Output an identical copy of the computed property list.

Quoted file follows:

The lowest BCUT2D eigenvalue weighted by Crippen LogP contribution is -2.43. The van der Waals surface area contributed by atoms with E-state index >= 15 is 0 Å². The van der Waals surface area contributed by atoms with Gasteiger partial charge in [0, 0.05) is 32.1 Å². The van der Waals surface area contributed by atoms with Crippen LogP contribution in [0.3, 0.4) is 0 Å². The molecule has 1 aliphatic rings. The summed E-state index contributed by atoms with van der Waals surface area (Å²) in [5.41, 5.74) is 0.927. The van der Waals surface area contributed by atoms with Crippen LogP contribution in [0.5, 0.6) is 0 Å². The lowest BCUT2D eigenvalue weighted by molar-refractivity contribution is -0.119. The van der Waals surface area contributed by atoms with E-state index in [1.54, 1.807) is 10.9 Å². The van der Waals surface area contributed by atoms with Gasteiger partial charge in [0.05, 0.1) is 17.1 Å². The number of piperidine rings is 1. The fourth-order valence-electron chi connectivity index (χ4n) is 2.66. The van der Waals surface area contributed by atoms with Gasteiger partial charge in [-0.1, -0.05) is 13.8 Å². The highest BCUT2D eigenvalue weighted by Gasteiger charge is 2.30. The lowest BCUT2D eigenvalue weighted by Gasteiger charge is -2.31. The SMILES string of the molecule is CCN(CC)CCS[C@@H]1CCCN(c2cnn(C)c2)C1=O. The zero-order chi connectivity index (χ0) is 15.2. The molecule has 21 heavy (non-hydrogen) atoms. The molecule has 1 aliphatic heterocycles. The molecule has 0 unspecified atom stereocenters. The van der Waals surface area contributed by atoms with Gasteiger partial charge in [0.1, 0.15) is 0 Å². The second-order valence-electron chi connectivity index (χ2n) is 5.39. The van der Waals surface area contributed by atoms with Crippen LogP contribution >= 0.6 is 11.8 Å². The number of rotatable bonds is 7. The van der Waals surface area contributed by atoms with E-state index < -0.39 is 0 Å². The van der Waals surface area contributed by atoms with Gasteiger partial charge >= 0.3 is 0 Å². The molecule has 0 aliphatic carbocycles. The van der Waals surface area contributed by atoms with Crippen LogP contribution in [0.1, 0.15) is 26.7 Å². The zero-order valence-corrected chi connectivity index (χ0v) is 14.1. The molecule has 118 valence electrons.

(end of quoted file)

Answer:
The lowest BCUT2D eigenvalue weighted by Crippen LogP contribution is -2.43. The van der Waals surface area contributed by atoms with E-state index >= 15 is 0 Å². The van der Waals surface area contributed by atoms with Gasteiger partial charge in [0, 0.05) is 32.1 Å². The van der Waals surface area contributed by atoms with Crippen LogP contribution in [0.3, 0.4) is 0 Å². The molecule has 1 aliphatic rings. The summed E-state index contributed by atoms with van der Waals surface area (Å²) in [5.41, 5.74) is 0.927. The van der Waals surface area contributed by atoms with Crippen LogP contribution in [0.5, 0.6) is 0 Å². The lowest BCUT2D eigenvalue weighted by molar-refractivity contribution is -0.119. The van der Waals surface area contributed by atoms with E-state index in [1.54, 1.807) is 10.9 Å². The van der Waals surface area contributed by atoms with Gasteiger partial charge in [0.05, 0.1) is 17.1 Å². The number of piperidine rings is 1. The fourth-order valence-electron chi connectivity index (χ4n) is 2.66. The van der Waals surface area contributed by atoms with Gasteiger partial charge in [-0.1, -0.05) is 13.8 Å². The highest BCUT2D eigenvalue weighted by Gasteiger charge is 2.30. The lowest BCUT2D eigenvalue weighted by Gasteiger charge is -2.31. The SMILES string of the molecule is CCN(CC)CCS[C@@H]1CCCN(c2cnn(C)c2)C1=O. The zero-order chi connectivity index (χ0) is 15.2. The molecule has 21 heavy (non-hydrogen) atoms. The molecule has 1 aliphatic heterocycles. The molecule has 0 unspecified atom stereocenters. The van der Waals surface area contributed by atoms with Gasteiger partial charge in [0.1, 0.15) is 0 Å². The second-order valence-electron chi connectivity index (χ2n) is 5.39. The van der Waals surface area contributed by atoms with Crippen LogP contribution >= 0.6 is 11.8 Å². The number of rotatable bonds is 7. The van der Waals surface area contributed by atoms with E-state index < -0.39 is 0 Å². The van der Waals surface area contributed by atoms with Gasteiger partial charge >= 0.3 is 0 Å². The molecule has 0 aliphatic carbocycles. The van der Waals surface area contributed by atoms with Crippen LogP contribution in [0.1, 0.15) is 26.7 Å². The zero-order valence-corrected chi connectivity index (χ0v) is 14.1. The molecule has 118 valence electrons.